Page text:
# centralization

0th

Percentile

##### Centralization of a graph.tmax

Centralization is a method for creating a graph level centralization measure from the centrality scores of the vertices.

Keywords
graphs
##### Usage
centralize.scores (scores, theoretical.max, normalized = TRUE)centralization.degree (graph, mode = c("all", "out", "in", "total"),
loops = TRUE, normalized = TRUE)
centralization.closeness (graph, mode = c("out", "in", "all", "total"),
normalized = TRUE)
centralization.betweenness (graph, directed = TRUE, nobigint = TRUE,
normalized = TRUE)
centralization.evcent (graph, directed = FALSE, scale = TRUE,
options = igraph.arpack.default, normalized = TRUE)centralization.degree.tmax (graph = NULL, nodes = 0,
mode = c("all", "out", "in", "total"), loops = FALSE)
centralization.closeness.tmax (graph = NULL, nodes = 0,
directed = TRUE)
centralization.betweenness.tmax (graph = NULL, nodes = 0,
directed = TRUE)
centralization.evcent.tmax (graph = NULL, nodes = 0,
directed = FALSE, scale = TRUE)
##### Arguments
scores
The vertex level centrality scores.
theoretical.max
Real scalar. The graph level centrality score of the most centralized graph with the same number of vertices as the graph under study. This is only used if the normalized argument is set to TRUE.
normalized
Logical scalar. Whether to normalize the graph level centrality score by dividing the supplied theoretical maximum.
graph
The input graph. For the tmax functions it can be NULL, see the details below.
mode
This is the same as the mode argument of degree and closeness.
loops
Logical scalar, whether to consider loops edges when calculating the degree.
directed
logical scalar, whether to use directed shortest paths for calculating betweenness.
nobigint
Logical scalar, whether to use big integers for the betweenness calculation. This argument is passed to the betweenness function.
scale
Whether to rescale the eigenvector centrality scores, such that the maximum score is one.
nodes
The number of vertices. This is ignored if the graph is given.
options
This is passed to evcent, the options for the ARPACK eigensolver.
##### Details

Centralization is a general method for calculating a graph-level centrality score based on node-level centrality measure. The formula for this is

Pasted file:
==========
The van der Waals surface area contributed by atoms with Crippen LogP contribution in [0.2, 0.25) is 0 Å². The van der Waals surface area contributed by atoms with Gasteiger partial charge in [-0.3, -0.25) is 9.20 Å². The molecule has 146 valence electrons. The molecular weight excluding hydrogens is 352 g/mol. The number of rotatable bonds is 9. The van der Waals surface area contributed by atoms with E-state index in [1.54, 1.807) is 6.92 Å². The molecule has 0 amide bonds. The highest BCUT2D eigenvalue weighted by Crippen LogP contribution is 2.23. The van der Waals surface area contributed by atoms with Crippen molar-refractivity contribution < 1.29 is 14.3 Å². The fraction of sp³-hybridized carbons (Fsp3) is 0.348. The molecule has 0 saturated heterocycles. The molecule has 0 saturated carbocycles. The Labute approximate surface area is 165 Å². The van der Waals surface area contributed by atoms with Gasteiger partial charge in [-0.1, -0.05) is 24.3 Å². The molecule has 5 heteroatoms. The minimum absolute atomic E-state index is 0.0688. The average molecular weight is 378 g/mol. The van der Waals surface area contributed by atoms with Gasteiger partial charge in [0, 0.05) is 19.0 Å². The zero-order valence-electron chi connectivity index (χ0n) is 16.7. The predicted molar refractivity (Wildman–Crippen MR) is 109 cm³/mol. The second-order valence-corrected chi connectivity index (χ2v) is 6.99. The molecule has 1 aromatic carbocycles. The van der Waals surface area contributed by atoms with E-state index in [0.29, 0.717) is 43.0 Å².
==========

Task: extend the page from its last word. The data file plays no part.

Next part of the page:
$$C(G)=\sum_v (\max_w c_w - c_v),$$ where $c_v$ is the centrality of vertex $v$.

The graph-level centrality score can be normalized by dividing by the maximum theoretical score for a graph with the same number of vertices, using the same parameters, e.g. directedness, whether we consider loop edges, etc.

For degree, closeness and betweenness the most centralized structure is some version of the star graph, in-star, out-star or undirected star.

For eigenvector centrality the most centralized structure is the graph with a single edge (and potentially many isolates).

centralize.scores using the general centralization formula to calculate a graph-level score from vertex-level scores.

centralization.degree, centralization.closeness, centralization.betweenness calculate both the vertex-level and the graph-level indices.

centralization.degree.tmax, centralization.closeness.tmax, centralization.betweenness.tmax and centralization.evcent.tmax return the theoretical maximum scores. They operate in two modes. In the first mode, a graph is given and the maximum score is calculated based on that. E.g. the number of vertices and directedness is taken from this graph.

The other way to call these functions is to omit the graph argument, but explicitly specify the rest of the arguments.

##### Value

• For centralize.scores a real scalar.

For centralization.degree, centralization.closeness and centralization.betweenness a named list with the following components:

• resThe node-level centrality scores.
• centralizationThe graph level centrality index.
• theoretical_maxThe maximum theoretical graph level centralization score for a graph with the given number of vertices, using the same parameters. If the normalized argument was TRUE, then the result was divided by this number.
• For centralization.evcent a named list with the following components:
• vectorThe node-level centrality scores.
• valueThe corresponding eigenvalue.
• optionsARPACK options, see the return value of evcent for details.
• centralizationThe graph level centrality index.
• theoretical_maxThe same as above, the theoretical maximum centralization score for a graph with the same number of vertices.
• For centralization.degree.tmax, centralization.closeness.tmax, centralization.betweenness.tmax and centralization.evcent.tmax a real scalar.

##### References

Freeman, L.C. (1979). Centrality in Social Networks I: Conceptual Clarification. Social Networks 1, 215--239.

Wasserman, S., and Faust, K. (1994). Social Network Analysis: Methods and Applications. Cambridge University Press.

##### Aliases
• centralization
• centralize.scores
• centralization.degree
• centralization.closeness
• centralization.betweenness
• centralization.evcent
• centralization.degree.tmax
• centralization.closeness.tmax
• centralization.betweenness.tmax
• centralization.evcent.tmax
##### Examples
# A BA graph is quite centralized
g <- ba.game(1000, m=4)
centralization.degree(g)$centralization centralization.closeness(g, mode="all")$centralization
centralization.evcent(g, directed=FALSE)$centralization # The most centralized graph according to eigenvector centrality g0 <- graph( c(2,1), n=10, dir=FALSE ) g1 <- graph.star(10, mode="undirected") centralization.evcent(g0)$centralization
centralization.evcent(g1)\$centralization
Documentation reproduced from package igraph, version 0.6.5-2, License: GPL (>= 2)

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